Archeology X-Files

Trepanation: The Legacy Of Ancient Head Surgery

Trepanation: The Legacy Of Ancient Head Surgery

Excavation, researches and archeological evidence have always been of significance in trying to portray at a picture of the past. There have been evidences which have made realize researchers and the masses of how smart the ancestors were. And, then there are those researches which led to more findings.

There has been a recent research review published in the World Neurosurgery, which mentions that the practice of trepanation has been happening in China since at least 1600 B.C.

A research related to immense speculation and findings is instigated from the historical novel Romance of the Three Kingdoms. In here, the Han Dynasty leader Cao Cao called a famous doctor Hua Tuo to pursue treatment of a headache. Now, since Hua Tuo was a Chinese surgeon, he has found a tumor in his brain, and recommended to drill a hole to treat it – trepanation.

In accordance with Emanuela Binello, neurosurgeon, Boston University’s School of Medicine- “It’s really a global phenomenon. It was happening everywhere back then.”

chinese-doctor-1Recent research claims Hua Tuo was a Chinese surgeon, who detected a tumor in emperor’s brain, and recommended to drill a hole to treat it -trepanation.

Indeed, there has been archeological evidence which suggest to this practice happening almost in all the parts of the world:

  • In Europe, there is the description of the process pursued by the renowned doctor Hippocrates.
  • The Roman physicist Galen has also described the same.
  • The practice has also been seen prevalent in Europe, in the medieval period. In here, the Dutch artist, Hieronymus Bosch and other painters portrayed several scenes depicting the practice of trepanation. The period indicative is almost 500 years ago.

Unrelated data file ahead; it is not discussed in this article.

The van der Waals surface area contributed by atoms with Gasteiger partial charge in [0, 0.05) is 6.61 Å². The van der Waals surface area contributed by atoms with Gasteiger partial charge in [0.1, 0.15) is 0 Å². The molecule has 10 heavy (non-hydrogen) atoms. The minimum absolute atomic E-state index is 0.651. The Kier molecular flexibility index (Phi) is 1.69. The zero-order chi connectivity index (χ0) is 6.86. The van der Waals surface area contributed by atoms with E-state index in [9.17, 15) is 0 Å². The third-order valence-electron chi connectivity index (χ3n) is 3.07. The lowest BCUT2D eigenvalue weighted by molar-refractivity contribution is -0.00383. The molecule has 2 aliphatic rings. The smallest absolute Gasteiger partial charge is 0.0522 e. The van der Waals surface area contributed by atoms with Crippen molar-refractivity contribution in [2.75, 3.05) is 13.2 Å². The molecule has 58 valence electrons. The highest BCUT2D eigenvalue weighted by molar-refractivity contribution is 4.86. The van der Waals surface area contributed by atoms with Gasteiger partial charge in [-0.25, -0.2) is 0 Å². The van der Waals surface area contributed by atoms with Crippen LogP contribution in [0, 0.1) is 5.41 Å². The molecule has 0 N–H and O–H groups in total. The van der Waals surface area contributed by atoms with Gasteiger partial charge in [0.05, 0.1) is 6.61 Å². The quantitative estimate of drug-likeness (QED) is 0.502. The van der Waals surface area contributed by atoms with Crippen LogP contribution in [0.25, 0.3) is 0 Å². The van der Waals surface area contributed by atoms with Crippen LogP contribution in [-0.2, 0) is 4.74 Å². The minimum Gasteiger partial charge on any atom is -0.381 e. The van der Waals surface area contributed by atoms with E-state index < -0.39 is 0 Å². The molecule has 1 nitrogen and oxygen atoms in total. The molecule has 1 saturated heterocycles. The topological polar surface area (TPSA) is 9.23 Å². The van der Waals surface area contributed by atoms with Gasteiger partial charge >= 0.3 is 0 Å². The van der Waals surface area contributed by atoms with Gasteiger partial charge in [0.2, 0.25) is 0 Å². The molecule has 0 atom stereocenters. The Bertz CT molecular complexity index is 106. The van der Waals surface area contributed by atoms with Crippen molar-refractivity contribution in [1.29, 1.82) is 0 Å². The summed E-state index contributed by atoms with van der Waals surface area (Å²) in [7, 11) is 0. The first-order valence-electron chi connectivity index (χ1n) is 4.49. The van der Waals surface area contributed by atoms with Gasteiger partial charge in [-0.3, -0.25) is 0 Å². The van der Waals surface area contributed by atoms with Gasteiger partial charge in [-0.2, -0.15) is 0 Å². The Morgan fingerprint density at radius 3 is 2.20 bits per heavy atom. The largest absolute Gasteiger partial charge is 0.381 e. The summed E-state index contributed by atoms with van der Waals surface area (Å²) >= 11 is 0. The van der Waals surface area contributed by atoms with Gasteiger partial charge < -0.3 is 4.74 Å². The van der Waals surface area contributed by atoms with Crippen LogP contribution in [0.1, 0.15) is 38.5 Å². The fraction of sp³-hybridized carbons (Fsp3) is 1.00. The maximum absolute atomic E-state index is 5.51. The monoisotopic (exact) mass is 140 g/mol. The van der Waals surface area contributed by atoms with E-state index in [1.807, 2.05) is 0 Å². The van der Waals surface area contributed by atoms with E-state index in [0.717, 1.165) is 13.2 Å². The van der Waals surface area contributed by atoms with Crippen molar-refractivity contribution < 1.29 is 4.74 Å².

• A recent excavation by a Polish archeologist has a similar claim. In accordance with it, there is a 7000 year old case of the same in Sudan.
Trepanation: The Legacy Of Ancient Head SurgeryDr. Maciej Jórdeczka from the Institute of Archaeology and Ethnology (IAE) PAS in Poznań, during excavations in the ancient Khor Shambat settlement, had discovered an ancient skeleton with signs of trepanation (drilling a hole in the skull), dating back around 7,000 years. Photo: M. Jórdeczka

However, even amidst all the findings, there was not much evidence for the practice being pursued in China.

Trepanation: The Legacy Of Ancient Head SurgeryA Neolithic (3500 BCE) skull showing evidence of a trephination operation - the removal of a part of the cranium to relieve pressure, used as a medical treatment for a variety of ailments from migraines to mental illness. The treatment was used in many ancient cultures. (Natural History Museum, Lausanne).

This is what encouraged Binello to look out for the same through ancient literary and historical sources. Here are some findings:

  • The semi-mythical case of Hua Tuo.
  • Surgery which exposed brain in Esoteric Scripture of the Yellow Emperor, which dates back to 5th century B.C.
  • An account of the metal worker trepanning a leper’s brain to eradicate worms and parasites.
  • In accordance with the archeological findings, an interesting case dates back to 1615 B.C involving a mummified woman in the Xiao he tomb.
trepanation-in-medieval-time-1Detail from The Extraction of the Stone of Madness, a painting by Hieronymus Bosch depicting trepanation (c.1488–1516).

However, there is not much evidence with respect to the survival rate of the same. In fact, while the readers might think that the practice of trepanation was pursued mainly to cure patients of some head related problem, there are other views too.

In accordance with John Verano, an anthropology professor, the idea behind the practice differed in Europe- “In medieval Europe there was an idea that insanity might be represented by rocks in your brain, or the devil in your brain and you could drill a hole in somebody’s skull and maybe release the demons,” he says.

medieval-trepanation-1A 14th-Century painting of trepanation by Guido da Vigevano (Credit: Sheila Terry/Science Photo Library)

Yet again, in consonance with Binello, the practice of trepanation faded in China by 18th and 19th century, since practices like acupuncture and herbal remedies were deemed better.

In fact, it did not return till the 20th century, when Mao Zedong, initiated to send Chinese Doctors to pursue training in the West.

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